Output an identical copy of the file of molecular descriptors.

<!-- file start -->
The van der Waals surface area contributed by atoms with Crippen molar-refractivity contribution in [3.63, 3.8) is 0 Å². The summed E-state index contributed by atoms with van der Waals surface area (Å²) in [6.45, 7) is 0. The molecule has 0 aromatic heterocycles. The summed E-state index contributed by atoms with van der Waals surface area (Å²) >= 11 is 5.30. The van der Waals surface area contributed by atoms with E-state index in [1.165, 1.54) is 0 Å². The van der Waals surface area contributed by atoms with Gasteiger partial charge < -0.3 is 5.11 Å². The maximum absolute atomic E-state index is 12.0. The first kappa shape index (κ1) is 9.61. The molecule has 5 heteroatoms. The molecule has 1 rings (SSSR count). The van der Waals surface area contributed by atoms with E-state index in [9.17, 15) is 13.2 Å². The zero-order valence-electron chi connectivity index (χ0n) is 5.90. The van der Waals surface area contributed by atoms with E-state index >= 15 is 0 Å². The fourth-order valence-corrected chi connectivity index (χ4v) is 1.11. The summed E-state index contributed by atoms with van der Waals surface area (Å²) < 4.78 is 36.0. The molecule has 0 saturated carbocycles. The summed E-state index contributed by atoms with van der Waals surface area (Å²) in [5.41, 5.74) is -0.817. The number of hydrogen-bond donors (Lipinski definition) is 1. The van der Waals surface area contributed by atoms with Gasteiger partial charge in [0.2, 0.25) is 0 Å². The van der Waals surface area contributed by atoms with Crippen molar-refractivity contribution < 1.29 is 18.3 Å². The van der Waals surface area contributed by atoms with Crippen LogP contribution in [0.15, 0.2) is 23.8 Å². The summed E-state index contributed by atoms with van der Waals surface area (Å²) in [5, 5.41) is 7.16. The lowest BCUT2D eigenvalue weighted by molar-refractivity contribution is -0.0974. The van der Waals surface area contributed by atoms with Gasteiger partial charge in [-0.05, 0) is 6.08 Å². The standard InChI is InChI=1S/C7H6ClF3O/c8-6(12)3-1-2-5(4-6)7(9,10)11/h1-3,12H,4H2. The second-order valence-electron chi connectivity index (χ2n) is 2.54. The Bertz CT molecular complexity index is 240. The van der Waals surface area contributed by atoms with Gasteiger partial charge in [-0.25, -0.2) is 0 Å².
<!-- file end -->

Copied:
The van der Waals surface area contributed by atoms with Crippen molar-refractivity contribution in [3.63, 3.8) is 0 Å². The summed E-state index contributed by atoms with van der Waals surface area (Å²) in [6.45, 7) is 0. The molecule has 0 aromatic heterocycles. The summed E-state index contributed by atoms with van der Waals surface area (Å²) >= 11 is 5.30. The van der Waals surface area contributed by atoms with E-state index in [1.165, 1.54) is 0 Å². The van der Waals surface area contributed by atoms with Gasteiger partial charge < -0.3 is 5.11 Å². The maximum absolute atomic E-state index is 12.0. The first kappa shape index (κ1) is 9.61. The molecule has 5 heteroatoms. The molecule has 1 rings (SSSR count). The van der Waals surface area contributed by atoms with E-state index in [9.17, 15) is 13.2 Å². The zero-order valence-electron chi connectivity index (χ0n) is 5.90. The van der Waals surface area contributed by atoms with E-state index >= 15 is 0 Å². The fourth-order valence-corrected chi connectivity index (χ4v) is 1.11. The summed E-state index contributed by atoms with van der Waals surface area (Å²) < 4.78 is 36.0. The molecule has 0 saturated carbocycles. The summed E-state index contributed by atoms with van der Waals surface area (Å²) in [5.41, 5.74) is -0.817. The number of hydrogen-bond donors (Lipinski definition) is 1. The van der Waals surface area contributed by atoms with Gasteiger partial charge in [0.2, 0.25) is 0 Å². The van der Waals surface area contributed by atoms with Crippen molar-refractivity contribution < 1.29 is 18.3 Å². The van der Waals surface area contributed by atoms with Crippen LogP contribution in [0.15, 0.2) is 23.8 Å². The summed E-state index contributed by atoms with van der Waals surface area (Å²) in [5, 5.41) is 7.16. The lowest BCUT2D eigenvalue weighted by molar-refractivity contribution is -0.0974. The van der Waals surface area contributed by atoms with Gasteiger partial charge in [-0.05, 0) is 6.08 Å². The standard InChI is InChI=1S/C7H6ClF3O/c8-6(12)3-1-2-5(4-6)7(9,10)11/h1-3,12H,4H2. The second-order valence-electron chi connectivity index (χ2n) is 2.54. The Bertz CT molecular complexity index is 240. The van der Waals surface area contributed by atoms with Gasteiger partial charge in [-0.25, -0.2) is 0 Å².